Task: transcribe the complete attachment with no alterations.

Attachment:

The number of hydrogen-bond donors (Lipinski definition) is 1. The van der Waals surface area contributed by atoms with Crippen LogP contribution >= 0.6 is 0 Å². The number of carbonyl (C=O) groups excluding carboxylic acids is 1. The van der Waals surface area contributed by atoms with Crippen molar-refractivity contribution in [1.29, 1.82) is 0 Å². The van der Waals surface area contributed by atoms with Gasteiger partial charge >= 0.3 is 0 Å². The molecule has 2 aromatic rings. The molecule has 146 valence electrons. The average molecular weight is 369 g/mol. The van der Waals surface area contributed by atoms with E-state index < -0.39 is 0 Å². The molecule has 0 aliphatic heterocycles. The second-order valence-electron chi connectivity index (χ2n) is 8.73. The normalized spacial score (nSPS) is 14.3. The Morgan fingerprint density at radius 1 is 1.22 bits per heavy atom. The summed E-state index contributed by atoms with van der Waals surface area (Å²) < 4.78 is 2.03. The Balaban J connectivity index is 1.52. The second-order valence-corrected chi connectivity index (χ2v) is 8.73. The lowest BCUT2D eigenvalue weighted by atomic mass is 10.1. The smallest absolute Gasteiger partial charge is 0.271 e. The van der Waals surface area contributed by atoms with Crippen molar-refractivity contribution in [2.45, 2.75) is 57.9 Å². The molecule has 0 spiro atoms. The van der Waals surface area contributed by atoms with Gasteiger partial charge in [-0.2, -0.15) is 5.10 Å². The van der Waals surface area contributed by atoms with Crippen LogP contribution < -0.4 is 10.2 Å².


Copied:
The number of hydrogen-bond donors (Lipinski definition) is 1. The van der Waals surface area contributed by atoms with Crippen LogP contribution >= 0.6 is 0 Å². The number of carbonyl (C=O) groups excluding carboxylic acids is 1. The van der Waals surface area contributed by atoms with Crippen molar-refractivity contribution in [1.29, 1.82) is 0 Å². The van der Waals surface area contributed by atoms with Gasteiger partial charge >= 0.3 is 0 Å². The molecule has 2 aromatic rings. The molecule has 146 valence electrons. The average molecular weight is 369 g/mol. The van der Waals surface area contributed by atoms with E-state index < -0.39 is 0 Å². The molecule has 0 aliphatic heterocycles. The second-order valence-electron chi connectivity index (χ2n) is 8.73. The normalized spacial score (nSPS) is 14.3. The Morgan fingerprint density at radius 1 is 1.22 bits per heavy atom. The summed E-state index contributed by atoms with van der Waals surface area (Å²) < 4.78 is 2.03. The Balaban J connectivity index is 1.52. The second-order valence-corrected chi connectivity index (χ2v) is 8.73. The lowest BCUT2D eigenvalue weighted by atomic mass is 10.1. The smallest absolute Gasteiger partial charge is 0.271 e. The van der Waals surface area contributed by atoms with Crippen molar-refractivity contribution in [2.45, 2.75) is 57.9 Å². The molecule has 0 spiro atoms. The van der Waals surface area contributed by atoms with Gasteiger partial charge in [-0.2, -0.15) is 5.10 Å². The van der Waals surface area contributed by atoms with Crippen LogP contribution < -0.4 is 10.2 Å².